Saint Michaels is one of the most popular boating destinations on the Chesapeake Bay. With a nautical flavor that goes back hundreds of years and the history to back it up, Saint Michaels hosts thousands of visitors by boat and car every year.
There are a tons of activities to be had in Saint Michaels. You can have your own crab feast at one of the local seafood restaurants, check out the Chesapeake bay maritime Museum, grab a fishing charter out into the bay for Maryland's state fish, the striped bass or just relax in a quiet anchorage or resort marina.
Verrazano may have explored these peninsulas in 1524. Captain John Smith cruised this "delightsome land" during the summer of 1608. William Claiborne, the Virginia Secretary of State, a friend of John Smith, and later a pirate (Shomette), founded a trading post and settlement in 1631 just 10 miles from the current town of St. Michaels on the lee side of Kent Island across Eastern Bay.
Land grants dating from the 1640's to the mid-1670's established much of the present periphery of the town. The river and (probably) the tiny village were known as St. Michaels before 1658. It is likely that the current name of the river, the Miles, is a corruption of the town name, and there is at least one citation, in the will of William Hambleton of Martingham, in 1675, which refers to the "Myles" river. In about 1677, the Christ Episcopal Church of St. Michael the Archangel parish was founded on a narrow neck of land between the Miles River and Broad Creek.
In the dark morning hours of August 10, 1813, a number of British barges had planned an attack on the town and a fort on the harbor side. The residents of tiny St. Michaels, forewarned, hoisted lanterns to the masts of ships and in the tops of the trees, tricking the British by causing the cannons to overshoot the town. This first "blackout" was effective and only one house was struck. Now known as "The Cannonball House" a cannon ball penetrated the roof and rolled down the staircase as Mrs. Merchant carried her infant daughter downstairs. The house still exists as a private residence.
After the War of 1812, St. Michaels declined as an ocean-going shipbuilding center and after a brief depression in the 1820's, began to rise as a seafood processing and packing center. Oysters and blue crabs were the principal fare. The opening of the Chesapeake and Delaware Canal in October, 1829 added new seafood customers in Philadelphia, Wilmington and points north.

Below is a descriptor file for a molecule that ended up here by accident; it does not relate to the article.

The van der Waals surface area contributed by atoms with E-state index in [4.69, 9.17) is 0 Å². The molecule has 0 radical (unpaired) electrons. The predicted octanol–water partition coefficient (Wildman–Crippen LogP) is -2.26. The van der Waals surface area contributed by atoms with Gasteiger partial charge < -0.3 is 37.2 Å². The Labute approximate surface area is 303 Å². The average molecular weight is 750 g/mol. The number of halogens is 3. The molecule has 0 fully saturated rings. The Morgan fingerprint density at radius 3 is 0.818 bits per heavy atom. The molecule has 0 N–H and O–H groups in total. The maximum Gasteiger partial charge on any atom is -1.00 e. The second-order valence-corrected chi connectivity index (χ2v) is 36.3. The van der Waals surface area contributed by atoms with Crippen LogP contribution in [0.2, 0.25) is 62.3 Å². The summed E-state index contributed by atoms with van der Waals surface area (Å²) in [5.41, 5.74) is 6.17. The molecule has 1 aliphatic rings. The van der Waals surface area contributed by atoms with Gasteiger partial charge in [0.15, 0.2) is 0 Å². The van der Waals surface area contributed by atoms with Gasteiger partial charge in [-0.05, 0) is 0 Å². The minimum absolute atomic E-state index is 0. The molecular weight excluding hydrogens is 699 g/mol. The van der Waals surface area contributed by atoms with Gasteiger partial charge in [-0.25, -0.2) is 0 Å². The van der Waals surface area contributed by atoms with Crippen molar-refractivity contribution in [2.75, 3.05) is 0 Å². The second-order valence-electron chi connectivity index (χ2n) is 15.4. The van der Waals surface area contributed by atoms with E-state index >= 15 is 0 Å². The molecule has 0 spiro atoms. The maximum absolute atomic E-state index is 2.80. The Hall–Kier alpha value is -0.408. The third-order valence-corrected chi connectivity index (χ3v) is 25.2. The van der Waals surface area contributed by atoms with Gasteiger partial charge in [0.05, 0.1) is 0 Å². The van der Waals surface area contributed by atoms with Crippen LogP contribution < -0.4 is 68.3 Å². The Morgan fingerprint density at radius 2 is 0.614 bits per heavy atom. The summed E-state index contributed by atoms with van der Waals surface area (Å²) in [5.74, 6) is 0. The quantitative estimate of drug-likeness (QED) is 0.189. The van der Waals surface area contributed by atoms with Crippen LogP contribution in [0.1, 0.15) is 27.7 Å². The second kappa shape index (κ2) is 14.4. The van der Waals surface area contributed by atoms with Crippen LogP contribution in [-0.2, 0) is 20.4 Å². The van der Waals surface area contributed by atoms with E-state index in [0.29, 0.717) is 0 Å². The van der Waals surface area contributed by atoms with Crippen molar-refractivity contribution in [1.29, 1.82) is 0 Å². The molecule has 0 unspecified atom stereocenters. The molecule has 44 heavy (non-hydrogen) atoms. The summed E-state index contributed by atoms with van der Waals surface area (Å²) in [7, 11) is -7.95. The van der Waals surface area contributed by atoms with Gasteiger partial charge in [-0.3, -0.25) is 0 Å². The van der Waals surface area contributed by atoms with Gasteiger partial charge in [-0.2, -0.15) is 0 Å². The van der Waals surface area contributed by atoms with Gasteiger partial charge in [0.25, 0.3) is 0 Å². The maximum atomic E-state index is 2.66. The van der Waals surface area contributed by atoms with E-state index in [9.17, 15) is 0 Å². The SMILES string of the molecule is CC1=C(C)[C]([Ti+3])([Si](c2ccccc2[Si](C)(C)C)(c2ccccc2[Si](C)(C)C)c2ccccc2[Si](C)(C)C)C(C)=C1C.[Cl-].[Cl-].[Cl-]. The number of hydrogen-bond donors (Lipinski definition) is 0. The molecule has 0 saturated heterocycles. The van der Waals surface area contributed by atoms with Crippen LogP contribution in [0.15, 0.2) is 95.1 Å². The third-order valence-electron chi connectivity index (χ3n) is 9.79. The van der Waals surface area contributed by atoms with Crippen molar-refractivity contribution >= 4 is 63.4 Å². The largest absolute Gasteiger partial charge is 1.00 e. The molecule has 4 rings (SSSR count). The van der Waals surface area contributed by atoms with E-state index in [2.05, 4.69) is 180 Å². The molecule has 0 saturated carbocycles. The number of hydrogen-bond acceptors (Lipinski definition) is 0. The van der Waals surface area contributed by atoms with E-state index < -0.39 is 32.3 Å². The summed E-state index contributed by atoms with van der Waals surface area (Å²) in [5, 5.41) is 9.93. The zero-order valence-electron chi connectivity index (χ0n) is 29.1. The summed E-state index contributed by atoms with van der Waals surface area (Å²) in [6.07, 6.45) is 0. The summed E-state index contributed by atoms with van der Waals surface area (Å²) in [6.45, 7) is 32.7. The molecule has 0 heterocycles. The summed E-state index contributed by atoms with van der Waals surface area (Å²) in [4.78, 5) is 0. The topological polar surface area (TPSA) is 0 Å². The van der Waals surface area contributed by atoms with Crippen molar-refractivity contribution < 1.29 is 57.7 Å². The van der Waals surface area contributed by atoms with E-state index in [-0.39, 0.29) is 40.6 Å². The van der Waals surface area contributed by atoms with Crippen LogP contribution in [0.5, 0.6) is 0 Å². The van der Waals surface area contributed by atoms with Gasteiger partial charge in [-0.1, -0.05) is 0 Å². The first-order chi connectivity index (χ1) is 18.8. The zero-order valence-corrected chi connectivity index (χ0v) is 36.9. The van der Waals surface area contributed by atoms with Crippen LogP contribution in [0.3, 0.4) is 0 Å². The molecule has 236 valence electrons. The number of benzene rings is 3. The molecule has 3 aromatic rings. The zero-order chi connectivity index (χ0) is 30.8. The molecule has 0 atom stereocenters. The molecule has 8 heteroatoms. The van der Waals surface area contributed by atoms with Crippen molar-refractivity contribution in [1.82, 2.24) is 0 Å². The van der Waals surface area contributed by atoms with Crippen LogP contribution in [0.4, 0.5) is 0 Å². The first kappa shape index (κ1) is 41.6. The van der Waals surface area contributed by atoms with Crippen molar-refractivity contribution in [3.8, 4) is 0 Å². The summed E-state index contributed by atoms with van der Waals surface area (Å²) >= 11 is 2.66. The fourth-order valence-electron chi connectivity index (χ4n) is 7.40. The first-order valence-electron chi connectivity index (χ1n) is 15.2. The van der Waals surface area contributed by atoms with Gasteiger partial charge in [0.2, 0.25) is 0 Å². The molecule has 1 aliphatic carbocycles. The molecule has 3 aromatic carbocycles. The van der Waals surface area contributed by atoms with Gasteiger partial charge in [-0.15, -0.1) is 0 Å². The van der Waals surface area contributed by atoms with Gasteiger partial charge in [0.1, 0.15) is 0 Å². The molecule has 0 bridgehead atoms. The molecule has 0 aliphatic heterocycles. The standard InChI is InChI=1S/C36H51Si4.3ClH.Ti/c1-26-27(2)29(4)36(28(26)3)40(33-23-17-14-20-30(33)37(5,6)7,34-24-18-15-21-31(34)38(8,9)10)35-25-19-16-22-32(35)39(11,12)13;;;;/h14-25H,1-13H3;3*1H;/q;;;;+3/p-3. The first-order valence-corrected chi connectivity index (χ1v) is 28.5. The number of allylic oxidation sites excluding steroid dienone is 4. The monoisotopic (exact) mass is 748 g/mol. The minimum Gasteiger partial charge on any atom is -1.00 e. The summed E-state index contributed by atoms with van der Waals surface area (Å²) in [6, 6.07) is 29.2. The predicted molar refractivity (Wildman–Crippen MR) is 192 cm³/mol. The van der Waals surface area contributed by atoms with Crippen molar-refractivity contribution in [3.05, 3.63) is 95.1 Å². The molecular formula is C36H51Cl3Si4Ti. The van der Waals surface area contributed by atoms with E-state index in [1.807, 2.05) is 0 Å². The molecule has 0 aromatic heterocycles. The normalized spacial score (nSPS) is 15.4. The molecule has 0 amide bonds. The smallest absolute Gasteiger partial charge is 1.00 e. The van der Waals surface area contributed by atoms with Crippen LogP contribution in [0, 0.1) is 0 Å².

In the 1930's, 40's and 50's visitors came to the St. Michaels area by auto to enjoy a leisurely waterfront vacation in one of the many "mom and pop" boarding houses, cottages and inns which dotted the local landscape. They came to fish and crab. They came to enjoy the quality of life "on the Shore". In the mid-1950's, after the William Preston Lane Memorial Bridge (the "Bay Bridge") replaced the Sandy Point (Annapolis) ferry, more came. It was a good thing, too. They began to form the base of the tourism industry which now supports these picturesque peninsulas.
Information Courtesy Saint Michaels Business Association.
Use NOAA Chart 12270.
Saint Michaels is located on the Miles River, which is a tributary of Eastern Bay. The Miles River bends southward off of Eastern Bay at Tilghman Point, near flashing red buoy “4.”
From the flashing red buoy “4,” head southeast to red nun “6,” and then farther south to red nun “8,” green can “9” and flashing green “1.” Flashing green “1” marks an extensive shoal in the middle of the Miles River north of Hambleton Point.
Red nun “12,” red nun “14,” flashing green “1,” (at Fairview Point) flashing red “4,” flashign red “2” and green daybeacon “3” mark the final approach leg to Saint Michaels. Depths inside the harbor range from eight to 10 feet, and there is an excellent (but usually full) anchorage behind Parrot Point. There is water taxi service available from the anchorages, and plenty of marinas inside for those who want to tie up and plug in for the evening.
One of the most popular attractions in Saint Michaels is the Chesapeake Bay Maritime Museum,located right on the harbor, with short-term tie-ups available at the museum dock. The Chesapeake Bay Maritime Museum is a living, breathing museum dedicated to preserving and rehabilitating the working boats of the Chesapeake Bay. On approach, you can’t miss the Hooper Strait Lighthouse, an old screwpile building that used to stand watch on the Chesapeake Bay. See the “Helpful Links” section below for museum hour and admission details.
Saint Michaels is remote and there is no public transportation available. Car rentals may be available; check with the local marinas for details.